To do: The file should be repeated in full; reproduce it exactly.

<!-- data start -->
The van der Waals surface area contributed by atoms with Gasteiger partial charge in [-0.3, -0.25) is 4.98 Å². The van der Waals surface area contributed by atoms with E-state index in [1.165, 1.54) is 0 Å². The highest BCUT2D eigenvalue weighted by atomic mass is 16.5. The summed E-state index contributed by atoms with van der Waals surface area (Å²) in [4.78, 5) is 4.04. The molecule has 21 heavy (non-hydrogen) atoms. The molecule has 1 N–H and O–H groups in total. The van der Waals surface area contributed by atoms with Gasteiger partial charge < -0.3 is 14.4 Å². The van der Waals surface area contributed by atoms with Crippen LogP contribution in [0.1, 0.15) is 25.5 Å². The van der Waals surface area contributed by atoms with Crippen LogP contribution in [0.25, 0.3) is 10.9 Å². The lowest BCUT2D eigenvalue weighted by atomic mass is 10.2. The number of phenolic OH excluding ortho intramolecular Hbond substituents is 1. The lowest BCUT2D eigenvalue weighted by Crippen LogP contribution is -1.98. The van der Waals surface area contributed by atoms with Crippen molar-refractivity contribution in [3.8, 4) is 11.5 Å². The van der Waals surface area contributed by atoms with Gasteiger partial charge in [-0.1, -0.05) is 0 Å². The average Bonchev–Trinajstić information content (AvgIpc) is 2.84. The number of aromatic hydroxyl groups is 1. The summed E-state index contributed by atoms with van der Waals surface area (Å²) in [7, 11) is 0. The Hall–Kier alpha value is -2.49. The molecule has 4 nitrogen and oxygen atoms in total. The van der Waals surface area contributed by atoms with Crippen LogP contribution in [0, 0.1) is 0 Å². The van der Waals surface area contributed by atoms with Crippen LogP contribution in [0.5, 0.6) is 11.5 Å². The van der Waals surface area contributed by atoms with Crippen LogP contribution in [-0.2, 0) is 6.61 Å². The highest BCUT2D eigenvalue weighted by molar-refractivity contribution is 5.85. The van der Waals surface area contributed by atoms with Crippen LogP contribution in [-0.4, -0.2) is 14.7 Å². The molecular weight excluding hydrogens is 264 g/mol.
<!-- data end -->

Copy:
The van der Waals surface area contributed by atoms with Gasteiger partial charge in [-0.3, -0.25) is 4.98 Å². The van der Waals surface area contributed by atoms with E-state index in [1.165, 1.54) is 0 Å². The highest BCUT2D eigenvalue weighted by atomic mass is 16.5. The summed E-state index contributed by atoms with van der Waals surface area (Å²) in [4.78, 5) is 4.04. The molecule has 21 heavy (non-hydrogen) atoms. The molecule has 1 N–H and O–H groups in total. The van der Waals surface area contributed by atoms with Gasteiger partial charge < -0.3 is 14.4 Å². The van der Waals surface area contributed by atoms with Crippen LogP contribution in [0.1, 0.15) is 25.5 Å². The van der Waals surface area contributed by atoms with Crippen LogP contribution in [0.25, 0.3) is 10.9 Å². The lowest BCUT2D eigenvalue weighted by atomic mass is 10.2. The number of phenolic OH excluding ortho intramolecular Hbond substituents is 1. The lowest BCUT2D eigenvalue weighted by Crippen LogP contribution is -1.98. The van der Waals surface area contributed by atoms with Crippen molar-refractivity contribution in [3.8, 4) is 11.5 Å². The van der Waals surface area contributed by atoms with Gasteiger partial charge in [-0.1, -0.05) is 0 Å². The average Bonchev–Trinajstić information content (AvgIpc) is 2.84. The number of aromatic hydroxyl groups is 1. The summed E-state index contributed by atoms with van der Waals surface area (Å²) in [7, 11) is 0. The Hall–Kier alpha value is -2.49. The molecule has 4 nitrogen and oxygen atoms in total. The van der Waals surface area contributed by atoms with Crippen LogP contribution in [0, 0.1) is 0 Å². The van der Waals surface area contributed by atoms with Crippen LogP contribution in [0.5, 0.6) is 11.5 Å². The van der Waals surface area contributed by atoms with Crippen LogP contribution in [-0.2, 0) is 6.61 Å². The highest BCUT2D eigenvalue weighted by molar-refractivity contribution is 5.85. The van der Waals surface area contributed by atoms with Crippen LogP contribution in [-0.4, -0.2) is 14.7 Å². The molecular weight excluding hydrogens is 264 g/mol.